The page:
Leasing often considers other factors, such as the vehicle’s depreciation over time and rent charges. Also, leasing often requires a small security deposit or out-of-pocket costs for the first months.
Limitations Regarding Auto Leases and Loans
Leasing comes with much more limitations compared to getting a loan.
For instance, most people are aware of the mileage limitation, which is usually 15,000 miles a year. In case you go over this limit, leasing companies charge a fee per mile when exceeding this limit.
Another limitation of leasing is that you can’t make any customizations or alterations to the car. Lastly, if the company establishes that your vehicle has more wear and tear than what the lease term allows, you’ll likely need to pay an extra fee.
By going for a loan, you won’t deal with any of these limitations.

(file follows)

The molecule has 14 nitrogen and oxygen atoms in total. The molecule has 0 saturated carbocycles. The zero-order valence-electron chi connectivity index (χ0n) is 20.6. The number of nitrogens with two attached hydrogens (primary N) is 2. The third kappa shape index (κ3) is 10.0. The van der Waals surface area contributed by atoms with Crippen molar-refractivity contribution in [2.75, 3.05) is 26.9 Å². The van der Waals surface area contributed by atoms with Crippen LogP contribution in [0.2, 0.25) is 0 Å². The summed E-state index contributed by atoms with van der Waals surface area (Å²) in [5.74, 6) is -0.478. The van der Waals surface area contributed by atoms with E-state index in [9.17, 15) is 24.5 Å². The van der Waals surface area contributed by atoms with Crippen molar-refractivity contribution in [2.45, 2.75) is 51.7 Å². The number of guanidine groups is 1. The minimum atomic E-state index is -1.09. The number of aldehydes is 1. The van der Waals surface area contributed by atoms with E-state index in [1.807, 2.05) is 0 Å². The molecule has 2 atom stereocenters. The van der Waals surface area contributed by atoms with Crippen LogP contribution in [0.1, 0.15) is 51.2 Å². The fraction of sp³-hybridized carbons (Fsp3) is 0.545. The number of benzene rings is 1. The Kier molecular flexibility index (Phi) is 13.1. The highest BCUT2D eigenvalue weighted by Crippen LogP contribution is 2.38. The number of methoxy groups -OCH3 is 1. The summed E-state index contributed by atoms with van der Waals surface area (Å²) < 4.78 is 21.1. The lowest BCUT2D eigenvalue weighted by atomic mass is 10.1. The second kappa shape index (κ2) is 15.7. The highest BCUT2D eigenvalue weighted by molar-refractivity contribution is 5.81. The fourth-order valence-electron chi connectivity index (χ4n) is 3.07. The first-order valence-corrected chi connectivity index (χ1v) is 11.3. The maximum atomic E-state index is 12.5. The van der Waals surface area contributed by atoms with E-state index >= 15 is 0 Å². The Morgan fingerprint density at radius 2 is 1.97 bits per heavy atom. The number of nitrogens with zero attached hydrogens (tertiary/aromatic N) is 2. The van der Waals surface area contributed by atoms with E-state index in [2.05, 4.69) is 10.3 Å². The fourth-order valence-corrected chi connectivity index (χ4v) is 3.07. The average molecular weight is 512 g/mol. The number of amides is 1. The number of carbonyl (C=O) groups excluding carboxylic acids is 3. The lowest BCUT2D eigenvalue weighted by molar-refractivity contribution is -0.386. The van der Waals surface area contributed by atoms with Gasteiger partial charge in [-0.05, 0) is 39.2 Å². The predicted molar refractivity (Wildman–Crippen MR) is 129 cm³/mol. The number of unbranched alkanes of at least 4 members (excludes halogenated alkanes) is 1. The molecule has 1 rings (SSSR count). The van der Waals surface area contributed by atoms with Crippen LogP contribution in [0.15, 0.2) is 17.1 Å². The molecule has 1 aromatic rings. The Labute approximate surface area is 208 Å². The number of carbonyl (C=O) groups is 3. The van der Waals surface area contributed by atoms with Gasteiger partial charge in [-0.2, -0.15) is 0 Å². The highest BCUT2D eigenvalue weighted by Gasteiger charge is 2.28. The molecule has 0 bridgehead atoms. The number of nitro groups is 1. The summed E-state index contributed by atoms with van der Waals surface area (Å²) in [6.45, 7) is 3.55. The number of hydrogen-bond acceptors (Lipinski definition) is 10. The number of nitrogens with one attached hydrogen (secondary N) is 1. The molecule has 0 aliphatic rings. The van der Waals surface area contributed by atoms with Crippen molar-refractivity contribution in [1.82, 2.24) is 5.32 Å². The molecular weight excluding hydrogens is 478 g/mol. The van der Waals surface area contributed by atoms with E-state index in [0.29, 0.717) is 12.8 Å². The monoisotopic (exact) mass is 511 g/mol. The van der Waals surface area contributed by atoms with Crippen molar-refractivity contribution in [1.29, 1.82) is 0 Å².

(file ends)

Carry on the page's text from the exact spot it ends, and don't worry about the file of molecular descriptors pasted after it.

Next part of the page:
Duration of Car Loans vs. Leasing
Lastly, people must know the duration of each financing solution.
Leasing terms generally last between 2 and 4 years. Once the lease ends, you’ll need to return the car.
As we said earlier, you CAN buy the vehicle after the lease for the residual value. However, most people tend to go for leasing another car.
We then have loans, which can last between 4 and 7 years. The most common term nowadays is 72 months, which is roughly 6 years.
Besides monthly payments, car loans also offer you the down payment option. This alternative consists of a higher upfront cost for you to get lower monthly payments in the future.
Does the Payment Method Affect Car Insurance ?
Luckily, it doesn’t matter if you go for leasing or a loan. Neither of these options will affect your car insurance rates. Usually, the cost of your auto policy will be determined by factors such as your location, driving history, and the car’s model.
Moreover, you should list your car insurance policy for both leasing companies and banks. However, the coverage required for each option varies, which is why we’ll talk about the requisites of each.
Which Auto Insurance Policies Do You Need When Driving a Car ?